Children And Medicine Safety While On Vacation

The family vacation is a grand tradition. When summer arrives and children are off from school, it's time for everyone to pile into the car (or even onto a bus, train or plane) and set off for distant parts and adventures.

However, one adventure you definitely don't want to have while on your family vacation is the my-child-just-swallowed-my-pills emergency room adventure. That's why it's important to pack up your medicines carefully when you go on a family trip, especially if you are traveling with very young children.

Keep Pills In Child-Safe Bottles

It may sound like common sense, but sometimes, pills come in very large bottles. It can be tempting to move them into a smaller container, whether that's a dedicated pill box or just an empty mint container, to save space when packing. But if you're traveling with children (or are going to be staying with friends or family who have children), this is a bad idea.

If you're trying to save space and not bring huge pill bottles, look for child-proof or lockable pill bottles or organizers, which are often available at pharmacies. But the best option is to leave pills in their original safety containers.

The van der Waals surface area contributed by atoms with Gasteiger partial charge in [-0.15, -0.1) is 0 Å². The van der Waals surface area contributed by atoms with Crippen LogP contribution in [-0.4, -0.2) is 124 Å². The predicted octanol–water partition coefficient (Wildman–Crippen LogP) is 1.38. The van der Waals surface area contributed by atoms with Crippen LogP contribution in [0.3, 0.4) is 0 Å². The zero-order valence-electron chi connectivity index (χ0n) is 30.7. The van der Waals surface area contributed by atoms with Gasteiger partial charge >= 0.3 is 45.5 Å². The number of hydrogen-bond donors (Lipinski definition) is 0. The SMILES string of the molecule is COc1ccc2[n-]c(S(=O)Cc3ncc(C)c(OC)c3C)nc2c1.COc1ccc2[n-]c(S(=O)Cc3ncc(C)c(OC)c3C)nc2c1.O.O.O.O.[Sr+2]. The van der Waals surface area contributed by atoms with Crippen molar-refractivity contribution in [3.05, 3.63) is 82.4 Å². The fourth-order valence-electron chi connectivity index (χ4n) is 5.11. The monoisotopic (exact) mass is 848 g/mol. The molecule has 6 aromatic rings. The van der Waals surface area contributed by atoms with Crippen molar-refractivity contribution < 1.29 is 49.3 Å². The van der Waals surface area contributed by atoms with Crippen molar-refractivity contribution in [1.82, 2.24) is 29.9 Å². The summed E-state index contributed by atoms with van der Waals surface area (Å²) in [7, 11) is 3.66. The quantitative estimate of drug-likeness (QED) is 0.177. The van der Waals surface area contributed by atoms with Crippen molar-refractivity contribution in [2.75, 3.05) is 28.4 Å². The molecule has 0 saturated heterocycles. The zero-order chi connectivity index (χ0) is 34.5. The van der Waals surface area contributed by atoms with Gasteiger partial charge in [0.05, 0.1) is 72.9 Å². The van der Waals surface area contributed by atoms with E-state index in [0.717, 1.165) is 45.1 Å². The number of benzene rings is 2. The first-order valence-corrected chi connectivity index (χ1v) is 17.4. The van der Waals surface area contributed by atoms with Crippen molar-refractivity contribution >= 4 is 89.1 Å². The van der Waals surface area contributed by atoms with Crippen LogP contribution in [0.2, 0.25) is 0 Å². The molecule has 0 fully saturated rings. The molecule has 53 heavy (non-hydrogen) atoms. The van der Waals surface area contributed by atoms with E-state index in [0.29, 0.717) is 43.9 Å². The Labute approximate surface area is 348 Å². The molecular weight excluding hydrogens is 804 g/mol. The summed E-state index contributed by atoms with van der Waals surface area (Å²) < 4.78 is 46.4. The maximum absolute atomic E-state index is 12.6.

Never Leave Medicines Out

When you take your pills, be sure to put them away again after you're done. It's a simple thing to forget, but it's important to keep even child-proof bottles away from children as much as possible. With observation, even young children can figure out how to open many child-proof bottles.

If you are staying in a hotel, consider storing medications in a safe if your room contains one. If this isn't possible, store them in a high cabinet that will be difficult for a child to reach.

And if you are going to be a guest at the home of a friend or relative, see if they have a protected spot to store your medicine. Children may be tempted to root through purses or luggage, whether looking for something in particular or just being curious. If you can move your medication somewhere out-of-sight (or even better, out-of-reach), you should do so.

Don't Only Protect Pills

It's easy to think of pills as the most important things to keep away from children, but there are plenty of other forms of medication that a young child could get into. Creams, ointments, liquid medications and eye and ear drops can also land a child in the emergency room. Make sure to keep all these things where your child can't get at them.

Only Bring What You Need

The less medicine you bring on vacation, the less medicine you'll have to keep track of and protect during the vacation. While it's good to be prepared, for non-essentials (such as cold medicine or cough syrup), ask yourself whether you would be able to buy the medicine while on vacation if you ended up needing it. By simplifying what you bring with you, you can make your life a little easier.

Contact a local pediatrician, like Paul Bloom, with any questions about medications and children.